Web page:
Web Redux

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Dan Gillmor has a good column in the San Jose Mercury News on camera-equipped mobile phones. Seems that:

1. In countries where the medium has found a market, users are communicating in new ways, revolutionizing everything from journalism to political protest.

2. Meanwhile, companies investing in the phones seem to think they'll mostly be used as "a 21st century vehicle for content delivery, much like television, or an e-commerce tool. If we can view videos on our phones, they reason, we'll watch what big companies deliver. If retailers can tell us about items on sale as we pass by their stores, we'll buy."

Sound familiar?

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  1. From Mr. Gilmore’s article:

    “And mobile phones helped protesters flummox the police in the anti-globalization campaign at the 1999 Seattle World Trade Organization meeting.”

    Ironic give the neo-luddite tendencies of the anti-globalization left, isn’t it? Just imagine all the dangerous “carcinogenic” lectro-magnetic waves that come from cell phones. Also, don’t they have to pay evil corporations (some of them foreign) for their phones and cellular service?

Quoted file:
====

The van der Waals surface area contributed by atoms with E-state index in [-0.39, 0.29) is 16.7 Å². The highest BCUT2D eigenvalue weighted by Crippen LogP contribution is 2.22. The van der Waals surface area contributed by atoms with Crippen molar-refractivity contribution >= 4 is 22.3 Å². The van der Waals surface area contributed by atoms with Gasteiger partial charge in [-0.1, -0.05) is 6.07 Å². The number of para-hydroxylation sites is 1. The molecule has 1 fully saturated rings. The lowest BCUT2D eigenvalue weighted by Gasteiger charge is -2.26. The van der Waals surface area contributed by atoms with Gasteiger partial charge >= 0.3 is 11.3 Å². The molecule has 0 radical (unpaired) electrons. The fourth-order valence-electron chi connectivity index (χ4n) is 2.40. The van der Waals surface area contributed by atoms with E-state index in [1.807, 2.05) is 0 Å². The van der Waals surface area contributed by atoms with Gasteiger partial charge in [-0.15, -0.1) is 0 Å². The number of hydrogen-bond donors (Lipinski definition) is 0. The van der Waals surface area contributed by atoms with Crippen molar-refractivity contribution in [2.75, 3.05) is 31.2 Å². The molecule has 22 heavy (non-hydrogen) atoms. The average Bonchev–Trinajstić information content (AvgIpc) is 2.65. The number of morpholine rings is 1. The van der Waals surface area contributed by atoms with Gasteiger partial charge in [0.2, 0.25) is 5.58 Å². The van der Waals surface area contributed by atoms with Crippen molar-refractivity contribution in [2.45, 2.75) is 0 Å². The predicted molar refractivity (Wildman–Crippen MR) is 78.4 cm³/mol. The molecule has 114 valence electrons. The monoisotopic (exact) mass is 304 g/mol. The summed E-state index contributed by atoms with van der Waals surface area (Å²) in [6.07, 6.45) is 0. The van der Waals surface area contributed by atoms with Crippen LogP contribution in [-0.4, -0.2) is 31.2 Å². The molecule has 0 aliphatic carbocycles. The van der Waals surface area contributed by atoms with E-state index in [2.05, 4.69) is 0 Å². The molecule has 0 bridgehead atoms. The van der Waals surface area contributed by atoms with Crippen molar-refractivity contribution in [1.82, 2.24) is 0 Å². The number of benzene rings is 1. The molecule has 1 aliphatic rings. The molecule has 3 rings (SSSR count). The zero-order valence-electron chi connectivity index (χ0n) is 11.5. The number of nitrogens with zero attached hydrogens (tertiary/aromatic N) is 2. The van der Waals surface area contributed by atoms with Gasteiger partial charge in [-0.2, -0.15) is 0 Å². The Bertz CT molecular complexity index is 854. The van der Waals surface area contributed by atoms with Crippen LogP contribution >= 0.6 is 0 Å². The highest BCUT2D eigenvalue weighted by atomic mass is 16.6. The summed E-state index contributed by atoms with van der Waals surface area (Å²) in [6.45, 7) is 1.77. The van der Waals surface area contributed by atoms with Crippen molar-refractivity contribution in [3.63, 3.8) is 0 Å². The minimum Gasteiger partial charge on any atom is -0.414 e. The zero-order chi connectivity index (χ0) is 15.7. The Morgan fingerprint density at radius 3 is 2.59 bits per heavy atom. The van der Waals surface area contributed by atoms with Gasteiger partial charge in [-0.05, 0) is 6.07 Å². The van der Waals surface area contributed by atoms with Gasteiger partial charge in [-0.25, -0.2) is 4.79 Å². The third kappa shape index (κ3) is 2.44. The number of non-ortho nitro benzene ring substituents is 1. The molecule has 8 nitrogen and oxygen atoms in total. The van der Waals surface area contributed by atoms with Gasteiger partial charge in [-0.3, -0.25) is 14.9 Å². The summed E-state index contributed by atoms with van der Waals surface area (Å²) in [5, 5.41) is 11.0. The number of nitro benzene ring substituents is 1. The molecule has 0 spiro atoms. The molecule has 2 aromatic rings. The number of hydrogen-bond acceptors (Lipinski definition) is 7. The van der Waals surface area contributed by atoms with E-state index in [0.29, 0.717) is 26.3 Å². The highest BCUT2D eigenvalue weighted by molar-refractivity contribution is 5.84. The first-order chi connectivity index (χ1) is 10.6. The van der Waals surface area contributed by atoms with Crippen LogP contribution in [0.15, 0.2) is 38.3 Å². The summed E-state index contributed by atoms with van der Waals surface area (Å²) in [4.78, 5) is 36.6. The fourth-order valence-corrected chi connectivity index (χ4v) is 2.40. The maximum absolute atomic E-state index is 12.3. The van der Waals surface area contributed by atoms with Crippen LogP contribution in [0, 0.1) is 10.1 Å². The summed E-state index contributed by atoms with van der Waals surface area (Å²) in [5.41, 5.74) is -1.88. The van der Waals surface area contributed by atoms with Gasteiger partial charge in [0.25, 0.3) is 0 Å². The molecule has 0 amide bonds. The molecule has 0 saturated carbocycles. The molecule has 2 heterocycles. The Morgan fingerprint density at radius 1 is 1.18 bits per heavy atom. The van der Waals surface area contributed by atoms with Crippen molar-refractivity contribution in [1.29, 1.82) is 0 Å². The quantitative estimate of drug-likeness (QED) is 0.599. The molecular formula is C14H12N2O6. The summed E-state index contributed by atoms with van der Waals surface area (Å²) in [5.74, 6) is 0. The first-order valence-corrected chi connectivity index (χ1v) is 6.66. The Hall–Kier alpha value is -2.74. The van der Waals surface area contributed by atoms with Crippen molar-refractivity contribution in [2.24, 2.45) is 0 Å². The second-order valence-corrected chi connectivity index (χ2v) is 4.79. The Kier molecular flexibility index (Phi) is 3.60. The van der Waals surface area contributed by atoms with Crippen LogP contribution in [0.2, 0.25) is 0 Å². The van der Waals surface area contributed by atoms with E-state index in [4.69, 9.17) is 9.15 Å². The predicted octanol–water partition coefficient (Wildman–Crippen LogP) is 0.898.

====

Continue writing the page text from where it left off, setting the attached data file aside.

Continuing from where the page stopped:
2. Not sure I share Mr. Gillmor’s optimism. For one thing, the differences in how text messaging is used in Asia/Europe vs. the States is mostly a function of different pricing structures. If they wish it (and the buzz from trade publications leads me to suspect that they do), American operators will be able to place strict limits on peer-to-peer communications in order to ensure the viability of a broadcast advertising revenue stream.

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